There is no clear threshold as to the length of the restrictions legally enforceable in Japan, and again, this largely depends on the circumstances. In practice, the terms agreed upon by the parties range from one year to five years; but if the seller is an individual, the buyer should consider agreeing on a shorter term because such individual has the right to choose his or her profession under the Constitution of Japan.
5.6 Where there is a gap between signing and closing, is it common to have conditions to closing, such as no material adverse change (MAC) and bring-down of warranties?
Yes, it is very common to include conditions precedent in Japanese M&A contracts where there is a gap between signing and closing. While the parties usually discuss specific conditions reflecting the outcome of the buyer's due diligence of the target, most contracts include the following conditions:
- the representations and warranties being true at signing (and closing);
- the parties' compliance with laws and non-breach of their covenants; and
- the absence of any governmental authorities' decision or judgment to restrict the implementation of the transaction (or more specifically, acquisition of the necessary permission or approval from the relevant authorities).
Recently, it has become more common for MAC/material adverse event (MAE) clauses to be included as a condition precedent in a Japanese M&A contract. Since the outbreak of COVID-19, the MAC/MAE clause is sometimes heavily negotiated between parties, especially as to whether a pandemic and/or epidemic is clearly indicated as a MAC event.
6 Deal process in a public M&A transaction
6.1 What is the typical timetable for an offer? What are the key milestones in this timetable?
As mentioned in question 1.1, if the target is a Japanese public company (ie, listed on any securities exchange in Japan), an acquisition of the shares in such public company will be made through a takeover bid. The takeover bid regulations generally apply to acquisitions of more than one-third (or 5%, if the number of counterparties within 60 days is more than 10) of the voting rights of the shares in a public company. If a potential buyer is to acquire a large stake from the target's principal shareholder and such acquisition triggers the takeover bid requirement, then the acquisition of the stake from such principal shareholder itself must be made through a takeover bid.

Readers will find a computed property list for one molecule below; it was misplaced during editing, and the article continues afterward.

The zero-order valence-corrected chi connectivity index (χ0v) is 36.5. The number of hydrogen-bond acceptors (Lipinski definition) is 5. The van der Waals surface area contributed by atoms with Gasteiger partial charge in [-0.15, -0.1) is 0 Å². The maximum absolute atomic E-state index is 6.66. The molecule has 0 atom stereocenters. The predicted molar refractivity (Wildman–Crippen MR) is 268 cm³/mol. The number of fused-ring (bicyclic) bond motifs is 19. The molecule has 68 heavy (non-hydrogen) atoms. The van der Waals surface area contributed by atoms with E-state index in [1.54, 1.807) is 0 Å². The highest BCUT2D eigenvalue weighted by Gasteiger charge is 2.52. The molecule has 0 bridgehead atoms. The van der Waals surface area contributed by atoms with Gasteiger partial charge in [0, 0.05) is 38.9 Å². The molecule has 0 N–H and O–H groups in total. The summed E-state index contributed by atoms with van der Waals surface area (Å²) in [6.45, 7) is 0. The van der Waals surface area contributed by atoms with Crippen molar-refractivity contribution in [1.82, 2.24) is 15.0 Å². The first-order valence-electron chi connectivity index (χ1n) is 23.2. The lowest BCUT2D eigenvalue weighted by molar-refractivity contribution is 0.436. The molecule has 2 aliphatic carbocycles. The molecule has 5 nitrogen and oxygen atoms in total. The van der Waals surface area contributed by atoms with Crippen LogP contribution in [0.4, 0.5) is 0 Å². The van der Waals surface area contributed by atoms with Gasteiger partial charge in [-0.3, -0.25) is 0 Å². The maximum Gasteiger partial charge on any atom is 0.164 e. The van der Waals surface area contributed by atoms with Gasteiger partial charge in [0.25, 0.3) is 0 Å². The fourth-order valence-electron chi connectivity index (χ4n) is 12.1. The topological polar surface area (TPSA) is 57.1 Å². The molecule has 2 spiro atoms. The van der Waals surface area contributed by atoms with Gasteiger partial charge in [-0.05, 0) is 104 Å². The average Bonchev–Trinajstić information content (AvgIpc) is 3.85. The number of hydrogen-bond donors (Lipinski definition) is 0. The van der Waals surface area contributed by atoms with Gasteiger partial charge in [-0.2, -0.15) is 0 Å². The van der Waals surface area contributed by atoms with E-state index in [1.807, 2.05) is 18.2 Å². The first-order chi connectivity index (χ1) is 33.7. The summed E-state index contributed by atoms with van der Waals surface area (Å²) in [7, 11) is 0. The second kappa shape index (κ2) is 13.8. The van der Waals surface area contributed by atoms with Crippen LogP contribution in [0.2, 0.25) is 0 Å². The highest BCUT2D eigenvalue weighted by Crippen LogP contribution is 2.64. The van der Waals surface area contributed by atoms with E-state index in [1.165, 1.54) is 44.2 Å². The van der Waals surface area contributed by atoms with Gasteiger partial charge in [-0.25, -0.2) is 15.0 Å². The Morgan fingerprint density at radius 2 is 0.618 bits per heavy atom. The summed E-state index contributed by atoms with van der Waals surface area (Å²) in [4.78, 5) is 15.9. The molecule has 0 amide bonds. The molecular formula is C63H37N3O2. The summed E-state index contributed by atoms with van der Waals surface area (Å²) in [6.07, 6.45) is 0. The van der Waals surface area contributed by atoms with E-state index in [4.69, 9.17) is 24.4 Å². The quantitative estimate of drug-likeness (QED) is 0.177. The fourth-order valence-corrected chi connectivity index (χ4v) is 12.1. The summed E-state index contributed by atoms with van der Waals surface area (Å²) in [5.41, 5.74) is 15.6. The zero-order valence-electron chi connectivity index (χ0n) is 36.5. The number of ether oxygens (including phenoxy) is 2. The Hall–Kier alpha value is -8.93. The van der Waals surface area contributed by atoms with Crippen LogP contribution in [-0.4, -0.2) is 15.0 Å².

The period of the takeover bid must be 20 to 60 business days. If the takeover bid involves any conflict of interest between the buyer and the target (eg, where the buyer is the management of the target), the period is usually 30 business days or longer. Accordingly, it is safe to assume that it would take at least a few months to complete a takeover of a public company in Japan, as the buyer would expect some discussion period before it launches a takeover bid against the target.
6.2 Can a buyer build up a stake in the target before and/or during the transaction process? What disclosure obligations apply in this regard?
Once a buyer launches a takeover bid against the target, the buyer and its related persons are prohibited from purchasing any shares of the target outside of the takeover bid. This is a strict restriction under the Financial Instruments and Exchange Act, and only limited exceptions apply (eg, where the purchase is made only as the exercise of an option agreement concluded before the takeover bid).
On the other hand, a purchase of any shares of the target by the buyer or its related persons before the launch of a takeover bid is not prohibited under the relevant laws or regulations, insofar as such purchase itself does not trigger the takeover bid requirement. However, in certain circumstances, the purchase and the subsequent purchase through the takeover bid might be deemed as a single transaction and in such case, the purchase before the takeover bid may not be permissible. In addition, if the buyer or its related person has already obtained any material sensitive information of the target before the purchase, pursuant to the relevant insider trading regulations, the buyer or its related person may only be able to purchase the shares from any other insider of the target if the relevant information is disclosed by the target.
6.3 Are there provisions for the squeeze-out of any remaining minority shareholders (and the ability for minority shareholders to 'sell out')? What kind of minority shareholders rights are typical in your jurisdiction?
Yes, squeeze-outs are possible in Japan and the methods differ depending on the buyer's shareholding after a takeover bid.
Shareholding of 90% or above: If the buyer acquires 90% or more of the shares in the target through a takeover bid, it can follow the relevant 'demand for share cash-out' process under the Companies Act to squeeze out the minority shareholders. It is essentially a call option given to the buyer with the approval of the target's board of directors, where the buyer can require the remaining minority shareholders to compulsorily sell their shares to the buyer for cash consideration. While the minority shareholders do not have the right to dissent, they can dispute the amount of the cash consideration through court proceedings if they file the relevant petitions before the date of acquisition of the shares.